# Facebook Hackercup 2013 Qualification Round Solutions

**1- Beautiful Strings**

**The problem statement is given below:**

**s**, little Johnny defined the beauty of the string as the sum of the beauty of the letters in it.

**m**followed by

**m**lines.

**x**:

**y**” where

**x**is the case number (with 1 being the first case in the input file, 2 being the second, etc.) and

**y**is the maximum beauty for that test case.

**m**≤ 50

2 ≤ length of

**s**≤ 500

`5`

`ABbCcc`

`Good luck in the Facebook Hacker Cup this year!`

`Ignore punctuation, please :)`

`Sometimes test cases are hard to make up.`

`So I just go consult Professor Dalves`

`Case #1: 152`

`Case #2: 754`

`Case #3: 491`

`Case #4: 729`

`Case #5: 646`

` `

`Here goes my solution for the “Beautiful Strings” problem:`

`import java.io.File;`

import java.io.FileReader;

import java.io.FileWriter;

import java.io.LineNumberReader;

import java.util.ArrayList;

import java.util.Collections;

/**

*

* @author VIK

*/

public class Problem1 {

private static ArrayList < Integer > integers;

private static File f=new File("Solution1.txt");

public static void main(String[] args) throws Exception {

FileReader fr = new FileReader("beautiful_stringstxt.txt");

LineNumberReader lnr = new LineNumberReader(fr);

int t = Integer.parseInt(lnr.readLine().trim());

FileWriter fw=new FileWriter(f);

for (int i = 0; i < t; i++) {

int sum= getMax(lnr.readLine().trim());

if ( i < t-1 )

fw.write ( "Case #" + ( i+1 ) + ": " + sum+ "\n" );

else

fw.write( "Case #" + (i+1) + ": " + sum );

fw.flush();

}

}

`private static int getMax ( String string ) throws Exception {`

integers = new ArrayList < Integer > ();

for ( int i = 65, j = 97; i <= 90 && j <= 123 ; i++, j++ ) {

String s = string.replaceAll ( "[^" + (char) i + (char) j + "]", "" );

s.trim();

integers.add(s.length());

}

int sum = 0;

Collections.sort(integers);

for ( int i = integers.size() - 1, j = 26; i >= 0 && j >= 1; --i, --j) {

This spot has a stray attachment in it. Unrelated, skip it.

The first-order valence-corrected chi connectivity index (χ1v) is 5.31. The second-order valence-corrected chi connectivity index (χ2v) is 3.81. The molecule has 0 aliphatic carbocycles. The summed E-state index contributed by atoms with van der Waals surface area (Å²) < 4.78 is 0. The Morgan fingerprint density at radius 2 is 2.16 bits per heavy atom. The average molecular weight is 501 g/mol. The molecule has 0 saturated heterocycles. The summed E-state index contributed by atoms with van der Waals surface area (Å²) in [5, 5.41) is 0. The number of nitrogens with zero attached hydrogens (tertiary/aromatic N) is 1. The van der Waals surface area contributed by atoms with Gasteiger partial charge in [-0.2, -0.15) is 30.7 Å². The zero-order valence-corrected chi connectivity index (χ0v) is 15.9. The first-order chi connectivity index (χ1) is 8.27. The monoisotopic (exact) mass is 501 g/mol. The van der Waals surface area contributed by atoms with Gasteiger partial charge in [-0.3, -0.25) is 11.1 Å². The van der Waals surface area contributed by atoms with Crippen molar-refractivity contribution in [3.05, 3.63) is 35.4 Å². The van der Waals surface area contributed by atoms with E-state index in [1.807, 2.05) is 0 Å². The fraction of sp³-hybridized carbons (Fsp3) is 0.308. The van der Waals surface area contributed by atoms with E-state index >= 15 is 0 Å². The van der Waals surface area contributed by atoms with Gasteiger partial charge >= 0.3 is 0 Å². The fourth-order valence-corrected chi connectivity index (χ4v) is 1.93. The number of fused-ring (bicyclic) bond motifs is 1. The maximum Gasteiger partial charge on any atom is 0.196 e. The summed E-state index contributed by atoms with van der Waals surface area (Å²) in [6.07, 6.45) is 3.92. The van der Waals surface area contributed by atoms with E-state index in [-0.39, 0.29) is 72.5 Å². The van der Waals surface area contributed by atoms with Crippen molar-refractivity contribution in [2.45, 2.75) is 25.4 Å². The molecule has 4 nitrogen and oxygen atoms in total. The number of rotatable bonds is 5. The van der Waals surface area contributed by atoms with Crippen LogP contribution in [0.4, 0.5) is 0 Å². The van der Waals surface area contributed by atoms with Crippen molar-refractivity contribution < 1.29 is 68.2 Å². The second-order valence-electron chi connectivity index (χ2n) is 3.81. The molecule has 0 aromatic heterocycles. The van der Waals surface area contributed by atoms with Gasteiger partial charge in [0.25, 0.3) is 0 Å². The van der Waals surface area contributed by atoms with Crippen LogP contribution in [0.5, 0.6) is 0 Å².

sum += integers.get(i) * j;

}

return sum;

}}

Download Source Code :2-Balanced SmileysThe problem statement is given below:Your friend John uses a lot of emoticons when you talk to him on Messenger. In addition to being a person who likes to express himself through emoticons, he hates unbalanced parenthesis so much that it makes him goSometimes he puts emoticons within parentheses, and you find it hard to tell if a parenthesis really is a parenthesis or part of an emoticon.A message has balanced parentheses if it consists of one of the following:1. An empty string “”2. One or more of the following characters: ‘a’ to ‘z’, ‘ ‘ (a space) or ‘:’ (a colon)3. An open parenthesis ‘(‘, followed by a message with balanced parentheses, followed by a close parenthesis ‘)’.4. A message with balanced parentheses followed by another message with balanced parentheses.5. A smiley face “:)” or a frowny face “:(“Write a program that determines if there is a way to interpret his message while leaving the parentheses balanced.InputThe first line of the input contains a numberT(1 ≤T≤ 50), the number of test cases.

The followingTlines each contain a message of lengthsthat you got from John.OutputFor each of the test cases numbered in order from 1 toT, output “Case #i: ” followed by a string stating whether or not it is possible that the message had balanced parentheses. If it is, the string should be “YES”, else it should be “NO” (all quotes for clarity only)Constraints1 ≤ length ofs≤ 100Sample Input5:((i am sick today (:()(:)hacker cup: started :):))(Sample OutputCase #1: NOCase #2: YESCase #3: YESCase #4: YESCase #5: NO